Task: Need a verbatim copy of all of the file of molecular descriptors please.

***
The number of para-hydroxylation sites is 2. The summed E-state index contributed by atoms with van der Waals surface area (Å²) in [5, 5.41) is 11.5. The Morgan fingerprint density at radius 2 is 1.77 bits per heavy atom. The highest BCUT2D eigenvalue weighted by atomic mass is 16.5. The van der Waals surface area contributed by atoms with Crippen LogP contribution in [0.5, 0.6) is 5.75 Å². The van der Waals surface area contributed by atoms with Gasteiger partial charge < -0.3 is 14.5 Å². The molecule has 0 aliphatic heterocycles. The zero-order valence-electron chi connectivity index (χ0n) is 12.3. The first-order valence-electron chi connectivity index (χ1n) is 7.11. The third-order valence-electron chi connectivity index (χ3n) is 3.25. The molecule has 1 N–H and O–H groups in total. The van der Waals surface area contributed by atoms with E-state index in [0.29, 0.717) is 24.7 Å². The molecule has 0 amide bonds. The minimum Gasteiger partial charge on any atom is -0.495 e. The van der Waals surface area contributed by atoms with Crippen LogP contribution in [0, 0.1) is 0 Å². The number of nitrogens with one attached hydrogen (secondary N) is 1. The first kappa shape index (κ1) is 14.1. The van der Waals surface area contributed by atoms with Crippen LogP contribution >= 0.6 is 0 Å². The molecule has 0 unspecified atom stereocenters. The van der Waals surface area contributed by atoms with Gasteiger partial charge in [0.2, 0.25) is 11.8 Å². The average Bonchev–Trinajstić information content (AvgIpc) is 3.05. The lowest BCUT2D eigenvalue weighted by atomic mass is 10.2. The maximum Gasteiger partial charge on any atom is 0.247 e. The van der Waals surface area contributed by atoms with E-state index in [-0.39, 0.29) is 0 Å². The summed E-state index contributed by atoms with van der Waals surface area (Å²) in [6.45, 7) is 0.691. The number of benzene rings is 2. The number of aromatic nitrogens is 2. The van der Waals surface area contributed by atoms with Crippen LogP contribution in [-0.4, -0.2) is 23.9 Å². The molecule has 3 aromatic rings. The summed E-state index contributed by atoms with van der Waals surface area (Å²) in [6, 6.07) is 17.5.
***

The number of para-hydroxylation sites is 2. The summed E-state index contributed by atoms with van der Waals surface area (Å²) in [5, 5.41) is 11.5. The Morgan fingerprint density at radius 2 is 1.77 bits per heavy atom. The highest BCUT2D eigenvalue weighted by atomic mass is 16.5. The van der Waals surface area contributed by atoms with Crippen LogP contribution in [0.5, 0.6) is 5.75 Å². The van der Waals surface area contributed by atoms with Gasteiger partial charge < -0.3 is 14.5 Å². The molecule has 0 aliphatic heterocycles. The zero-order valence-electron chi connectivity index (χ0n) is 12.3. The first-order valence-electron chi connectivity index (χ1n) is 7.11. The third-order valence-electron chi connectivity index (χ3n) is 3.25. The molecule has 1 N–H and O–H groups in total. The van der Waals surface area contributed by atoms with E-state index in [0.29, 0.717) is 24.7 Å². The molecule has 0 amide bonds. The minimum Gasteiger partial charge on any atom is -0.495 e. The van der Waals surface area contributed by atoms with Crippen LogP contribution in [0, 0.1) is 0 Å². The number of nitrogens with one attached hydrogen (secondary N) is 1. The first kappa shape index (κ1) is 14.1. The van der Waals surface area contributed by atoms with Crippen LogP contribution >= 0.6 is 0 Å². The molecule has 0 unspecified atom stereocenters. The van der Waals surface area contributed by atoms with Gasteiger partial charge in [0.2, 0.25) is 11.8 Å². The average Bonchev–Trinajstić information content (AvgIpc) is 3.05. The lowest BCUT2D eigenvalue weighted by atomic mass is 10.2. The maximum Gasteiger partial charge on any atom is 0.247 e. The van der Waals surface area contributed by atoms with E-state index in [-0.39, 0.29) is 0 Å². The summed E-state index contributed by atoms with van der Waals surface area (Å²) in [6.45, 7) is 0.691. The number of benzene rings is 2. The number of aromatic nitrogens is 2. The van der Waals surface area contributed by atoms with Crippen LogP contribution in [-0.4, -0.2) is 23.9 Å². The molecule has 3 aromatic rings. The summed E-state index contributed by atoms with van der Waals surface area (Å²) in [6, 6.07) is 17.5.